On Friday, with only three weeks left to go before Christmas, I stopped at my local CVS for laser paper. It’s a little more expensive there than at Staples, but it’s a shorter walk, and I like to save my steps for walking in the woods and not the big box stores.
Standing in line with my laser paper and a mini Panettone — it’s the holidays after all — I realized I was going to be waiting a while. There was a long line, one open register, and a family having a serious discussion with the cashier:
Can we use this coupon? (No.)
How about this one? (No.)
Is this eye pencil sharpener on sale? (No, it’s the other one, with the case.)
Can’t you apply the sale to this one? (No.) (Did you want the lip balm that’s on sale?)
Oh yes. Hold on. Let me run back and get that.
The laser paper was getting heavy, and I almost dropped the mini Panettone. Plus I was hot now — and a little annoyed — and since the only other cashier was busy putting out the Valentine’s Day candy, I decided to leave.
Not huffy leave. Or angry leave. Just put down my things and move on to the next errand leave, practicing my best versions of Surrender and Acceptance.
Truth be told, I ended up having to do the same thing at the post office 10 minutes later. No big deal. I wasn’t in desperate need of laser paper (or that Panettone), and the letter I was mailing could post on Monday.
Since I’d saved all of that time not waiting in lines, I headed across town to one of my favorite places to walk. A trail that winds across a marsh, and up through the woods to an overlook with views of Long Island Sound and a monument to poet Jennie Vedder that reminds:
I would be one with Earth again,
and grieve not as the seasons pass,
but joyous in the pulse of grass,
exultant with the beat of rain.
I would be one with Earth again,
one with her joy, one with her pain.
It was such a pretty almost-winter day. Sunny with a nice chilly breeze. Quiet except for some lingering gulls and the Amtrak heading to New York. Perfect…marred only by the Festering I was still doing about the holidays, the lines, the people at the register back at CVS.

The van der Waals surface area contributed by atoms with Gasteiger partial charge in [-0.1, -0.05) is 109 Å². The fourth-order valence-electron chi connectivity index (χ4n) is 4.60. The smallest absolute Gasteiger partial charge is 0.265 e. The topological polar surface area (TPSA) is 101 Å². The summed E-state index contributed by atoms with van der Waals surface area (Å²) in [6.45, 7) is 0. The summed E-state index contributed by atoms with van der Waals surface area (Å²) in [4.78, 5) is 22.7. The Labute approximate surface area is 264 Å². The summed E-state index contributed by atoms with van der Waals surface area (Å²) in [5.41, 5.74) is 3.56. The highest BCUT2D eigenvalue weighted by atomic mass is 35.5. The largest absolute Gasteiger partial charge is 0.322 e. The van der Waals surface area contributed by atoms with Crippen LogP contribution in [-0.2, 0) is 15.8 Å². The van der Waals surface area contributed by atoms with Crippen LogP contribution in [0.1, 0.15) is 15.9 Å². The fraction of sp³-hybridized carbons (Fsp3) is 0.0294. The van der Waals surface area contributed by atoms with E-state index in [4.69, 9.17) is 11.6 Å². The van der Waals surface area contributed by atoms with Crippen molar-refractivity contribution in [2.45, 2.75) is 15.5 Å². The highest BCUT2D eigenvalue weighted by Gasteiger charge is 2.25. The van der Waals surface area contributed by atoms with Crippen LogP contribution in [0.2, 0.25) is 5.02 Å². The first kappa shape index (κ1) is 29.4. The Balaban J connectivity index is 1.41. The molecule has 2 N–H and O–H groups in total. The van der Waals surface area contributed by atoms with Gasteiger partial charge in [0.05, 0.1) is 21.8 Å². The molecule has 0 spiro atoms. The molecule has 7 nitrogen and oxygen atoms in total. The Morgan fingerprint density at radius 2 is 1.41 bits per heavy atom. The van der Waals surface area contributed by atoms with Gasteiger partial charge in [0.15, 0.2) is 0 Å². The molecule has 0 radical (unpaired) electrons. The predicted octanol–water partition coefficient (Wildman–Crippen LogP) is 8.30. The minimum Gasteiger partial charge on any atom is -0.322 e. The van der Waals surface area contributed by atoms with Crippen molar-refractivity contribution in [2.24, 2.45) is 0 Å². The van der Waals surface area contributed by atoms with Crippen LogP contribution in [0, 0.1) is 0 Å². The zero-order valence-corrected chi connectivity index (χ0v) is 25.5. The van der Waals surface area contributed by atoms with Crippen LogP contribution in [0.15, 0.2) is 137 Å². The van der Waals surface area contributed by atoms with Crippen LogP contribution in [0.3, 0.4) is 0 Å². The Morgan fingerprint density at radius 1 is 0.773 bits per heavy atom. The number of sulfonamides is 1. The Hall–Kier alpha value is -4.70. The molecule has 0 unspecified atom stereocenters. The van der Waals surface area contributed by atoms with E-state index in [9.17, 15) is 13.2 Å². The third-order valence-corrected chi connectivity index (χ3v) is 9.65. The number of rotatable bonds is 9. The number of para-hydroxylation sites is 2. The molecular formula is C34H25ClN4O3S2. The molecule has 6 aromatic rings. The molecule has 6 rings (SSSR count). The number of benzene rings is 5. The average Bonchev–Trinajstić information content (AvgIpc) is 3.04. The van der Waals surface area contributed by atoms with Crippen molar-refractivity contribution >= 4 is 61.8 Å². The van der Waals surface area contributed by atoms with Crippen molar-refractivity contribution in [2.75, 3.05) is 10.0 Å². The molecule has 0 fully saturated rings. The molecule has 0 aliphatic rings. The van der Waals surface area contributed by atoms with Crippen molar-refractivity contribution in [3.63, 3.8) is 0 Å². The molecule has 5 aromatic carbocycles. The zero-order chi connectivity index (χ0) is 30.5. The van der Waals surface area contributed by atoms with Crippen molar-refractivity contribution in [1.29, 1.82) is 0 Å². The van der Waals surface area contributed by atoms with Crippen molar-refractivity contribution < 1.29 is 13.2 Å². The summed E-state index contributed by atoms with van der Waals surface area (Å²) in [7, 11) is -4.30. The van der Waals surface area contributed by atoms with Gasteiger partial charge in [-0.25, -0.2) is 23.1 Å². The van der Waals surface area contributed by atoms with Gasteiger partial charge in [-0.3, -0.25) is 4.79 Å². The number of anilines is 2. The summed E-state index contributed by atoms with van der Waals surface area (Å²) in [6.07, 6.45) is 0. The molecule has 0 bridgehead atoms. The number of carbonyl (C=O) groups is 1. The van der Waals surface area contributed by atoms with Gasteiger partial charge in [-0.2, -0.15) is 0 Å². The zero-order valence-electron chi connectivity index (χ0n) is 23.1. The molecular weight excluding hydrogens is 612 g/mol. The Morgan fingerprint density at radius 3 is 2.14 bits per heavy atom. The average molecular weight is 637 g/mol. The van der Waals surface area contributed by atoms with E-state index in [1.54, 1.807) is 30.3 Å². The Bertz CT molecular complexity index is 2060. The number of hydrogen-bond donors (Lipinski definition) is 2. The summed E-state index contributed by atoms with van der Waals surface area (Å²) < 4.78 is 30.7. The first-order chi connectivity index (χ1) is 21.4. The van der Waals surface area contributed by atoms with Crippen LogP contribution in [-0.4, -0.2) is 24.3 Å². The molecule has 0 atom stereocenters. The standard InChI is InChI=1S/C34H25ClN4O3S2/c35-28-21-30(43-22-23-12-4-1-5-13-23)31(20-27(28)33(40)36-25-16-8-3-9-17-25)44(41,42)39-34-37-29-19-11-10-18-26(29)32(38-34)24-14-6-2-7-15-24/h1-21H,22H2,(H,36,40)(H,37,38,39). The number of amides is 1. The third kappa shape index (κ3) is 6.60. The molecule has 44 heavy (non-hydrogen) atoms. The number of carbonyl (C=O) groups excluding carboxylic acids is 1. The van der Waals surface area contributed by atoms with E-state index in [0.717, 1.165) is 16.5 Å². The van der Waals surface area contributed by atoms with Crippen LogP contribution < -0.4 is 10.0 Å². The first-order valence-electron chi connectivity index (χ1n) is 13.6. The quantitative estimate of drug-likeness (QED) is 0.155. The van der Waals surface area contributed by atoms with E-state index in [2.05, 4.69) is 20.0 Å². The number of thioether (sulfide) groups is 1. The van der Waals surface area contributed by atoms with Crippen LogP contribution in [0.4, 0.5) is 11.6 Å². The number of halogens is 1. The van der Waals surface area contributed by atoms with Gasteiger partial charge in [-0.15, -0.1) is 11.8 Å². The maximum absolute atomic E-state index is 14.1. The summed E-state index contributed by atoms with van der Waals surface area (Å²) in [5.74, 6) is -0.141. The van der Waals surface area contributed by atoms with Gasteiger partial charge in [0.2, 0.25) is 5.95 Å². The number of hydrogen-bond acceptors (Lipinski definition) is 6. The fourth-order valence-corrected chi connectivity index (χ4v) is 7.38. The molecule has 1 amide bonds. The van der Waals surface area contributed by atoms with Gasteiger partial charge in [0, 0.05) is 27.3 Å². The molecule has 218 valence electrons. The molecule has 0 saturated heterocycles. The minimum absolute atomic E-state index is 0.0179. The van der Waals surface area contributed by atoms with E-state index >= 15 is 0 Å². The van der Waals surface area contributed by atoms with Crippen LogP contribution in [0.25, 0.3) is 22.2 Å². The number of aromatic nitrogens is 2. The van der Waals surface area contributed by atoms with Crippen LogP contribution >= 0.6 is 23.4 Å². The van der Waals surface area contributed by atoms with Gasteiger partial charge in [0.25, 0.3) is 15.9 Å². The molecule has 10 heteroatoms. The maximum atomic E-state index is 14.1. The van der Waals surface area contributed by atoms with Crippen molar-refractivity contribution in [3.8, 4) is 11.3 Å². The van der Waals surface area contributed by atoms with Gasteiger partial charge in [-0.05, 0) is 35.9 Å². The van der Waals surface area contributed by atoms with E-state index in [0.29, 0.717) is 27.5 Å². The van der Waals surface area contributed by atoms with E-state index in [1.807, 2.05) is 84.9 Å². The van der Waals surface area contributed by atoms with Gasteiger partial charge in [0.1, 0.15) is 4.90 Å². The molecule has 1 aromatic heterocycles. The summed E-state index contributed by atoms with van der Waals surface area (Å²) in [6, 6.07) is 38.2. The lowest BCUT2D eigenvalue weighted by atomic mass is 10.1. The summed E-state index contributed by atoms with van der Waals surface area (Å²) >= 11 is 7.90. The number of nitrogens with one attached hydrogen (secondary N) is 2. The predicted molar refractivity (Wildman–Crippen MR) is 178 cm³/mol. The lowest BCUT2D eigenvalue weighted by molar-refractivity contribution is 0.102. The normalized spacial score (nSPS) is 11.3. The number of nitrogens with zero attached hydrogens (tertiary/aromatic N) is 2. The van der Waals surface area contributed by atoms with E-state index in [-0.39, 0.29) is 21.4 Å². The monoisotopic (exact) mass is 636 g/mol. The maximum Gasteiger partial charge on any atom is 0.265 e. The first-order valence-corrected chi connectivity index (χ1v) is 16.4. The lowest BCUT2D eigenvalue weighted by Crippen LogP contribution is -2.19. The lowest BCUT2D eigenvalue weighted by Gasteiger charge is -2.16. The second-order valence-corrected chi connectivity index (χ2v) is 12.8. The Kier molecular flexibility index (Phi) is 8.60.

Then a little inner voice yelled: STOP!
You went to all that effort finding your Zen spot; you made decisions to leave the things that were not serving you; and here you are full-up with thoughts about those same things. STOP!
The thing is, we all have that choice every day. Do we sit in the muck of thoughts about this or that, or do we move on about our business? Get our shoes stuck down in the mud or walk around the edge and move forward?
But I’m not perfect, and mind-control is not my forte whatsoever…so I found that Festering’s thoughts kept trying to find their way back in again. You know, sort of in that same way your thoughts push through your moments of Meditation? Zen then Me! Me! Me! Zen then Think Over Here! Think Over Here!
So we all sort of walked together for a while—me, my thoughts, the folks in line at the post office, and the family at CVS. Until I lost site of the family, and the post office line dissipated. My thoughts wandered off about a new writing project, and there I was — alone at last! Me and my Zen, again.
There is nothing like a walk in the woods to chase away the pesky thoughts. To reconnect you with Here and Now. To show you the way to Grace and Gratitude. And Zen.
©2022, Jen Payne